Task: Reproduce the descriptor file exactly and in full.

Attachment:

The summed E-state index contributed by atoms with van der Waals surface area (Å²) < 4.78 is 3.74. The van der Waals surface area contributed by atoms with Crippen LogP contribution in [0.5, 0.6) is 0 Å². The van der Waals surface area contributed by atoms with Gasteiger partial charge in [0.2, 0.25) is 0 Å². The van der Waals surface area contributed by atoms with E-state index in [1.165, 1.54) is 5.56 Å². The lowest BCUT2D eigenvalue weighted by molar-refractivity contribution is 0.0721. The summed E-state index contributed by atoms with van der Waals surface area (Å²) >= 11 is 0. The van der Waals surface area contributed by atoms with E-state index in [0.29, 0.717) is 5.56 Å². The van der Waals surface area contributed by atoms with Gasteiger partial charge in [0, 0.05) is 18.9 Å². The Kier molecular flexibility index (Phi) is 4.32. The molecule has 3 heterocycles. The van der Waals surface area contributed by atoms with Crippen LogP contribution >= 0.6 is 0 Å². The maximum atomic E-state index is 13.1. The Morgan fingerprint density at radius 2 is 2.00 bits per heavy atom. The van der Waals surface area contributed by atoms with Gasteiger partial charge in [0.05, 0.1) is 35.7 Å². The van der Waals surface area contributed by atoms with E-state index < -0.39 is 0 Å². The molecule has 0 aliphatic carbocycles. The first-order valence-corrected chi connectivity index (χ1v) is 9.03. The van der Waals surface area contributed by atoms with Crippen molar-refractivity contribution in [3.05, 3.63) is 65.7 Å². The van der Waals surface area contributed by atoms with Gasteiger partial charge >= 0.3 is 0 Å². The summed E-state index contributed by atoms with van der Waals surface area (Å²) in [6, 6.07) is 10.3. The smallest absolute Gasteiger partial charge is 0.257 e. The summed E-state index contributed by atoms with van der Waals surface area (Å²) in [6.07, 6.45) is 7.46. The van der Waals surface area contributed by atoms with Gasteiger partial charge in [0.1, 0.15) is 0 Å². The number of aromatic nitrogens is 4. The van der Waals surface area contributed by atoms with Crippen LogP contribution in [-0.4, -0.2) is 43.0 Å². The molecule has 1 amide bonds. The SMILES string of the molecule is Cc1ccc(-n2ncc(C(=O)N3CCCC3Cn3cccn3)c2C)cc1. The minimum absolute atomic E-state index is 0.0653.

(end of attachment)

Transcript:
The summed E-state index contributed by atoms with van der Waals surface area (Å²) < 4.78 is 3.74. The van der Waals surface area contributed by atoms with Crippen LogP contribution in [0.5, 0.6) is 0 Å². The van der Waals surface area contributed by atoms with Gasteiger partial charge in [0.2, 0.25) is 0 Å². The van der Waals surface area contributed by atoms with E-state index in [1.165, 1.54) is 5.56 Å². The lowest BCUT2D eigenvalue weighted by molar-refractivity contribution is 0.0721. The summed E-state index contributed by atoms with van der Waals surface area (Å²) >= 11 is 0. The van der Waals surface area contributed by atoms with E-state index in [0.29, 0.717) is 5.56 Å². The van der Waals surface area contributed by atoms with Gasteiger partial charge in [0, 0.05) is 18.9 Å². The Kier molecular flexibility index (Phi) is 4.32. The molecule has 3 heterocycles. The van der Waals surface area contributed by atoms with Crippen LogP contribution >= 0.6 is 0 Å². The maximum atomic E-state index is 13.1. The Morgan fingerprint density at radius 2 is 2.00 bits per heavy atom. The van der Waals surface area contributed by atoms with Gasteiger partial charge in [0.05, 0.1) is 35.7 Å². The van der Waals surface area contributed by atoms with E-state index < -0.39 is 0 Å². The molecule has 0 aliphatic carbocycles. The first-order valence-corrected chi connectivity index (χ1v) is 9.03. The van der Waals surface area contributed by atoms with Crippen molar-refractivity contribution in [3.05, 3.63) is 65.7 Å². The van der Waals surface area contributed by atoms with Gasteiger partial charge >= 0.3 is 0 Å². The summed E-state index contributed by atoms with van der Waals surface area (Å²) in [6, 6.07) is 10.3. The smallest absolute Gasteiger partial charge is 0.257 e. The summed E-state index contributed by atoms with van der Waals surface area (Å²) in [6.07, 6.45) is 7.46. The van der Waals surface area contributed by atoms with Gasteiger partial charge in [0.1, 0.15) is 0 Å². The number of aromatic nitrogens is 4. The van der Waals surface area contributed by atoms with Crippen LogP contribution in [-0.4, -0.2) is 43.0 Å². The molecule has 1 amide bonds. The SMILES string of the molecule is Cc1ccc(-n2ncc(C(=O)N3CCCC3Cn3cccn3)c2C)cc1. The minimum absolute atomic E-state index is 0.0653.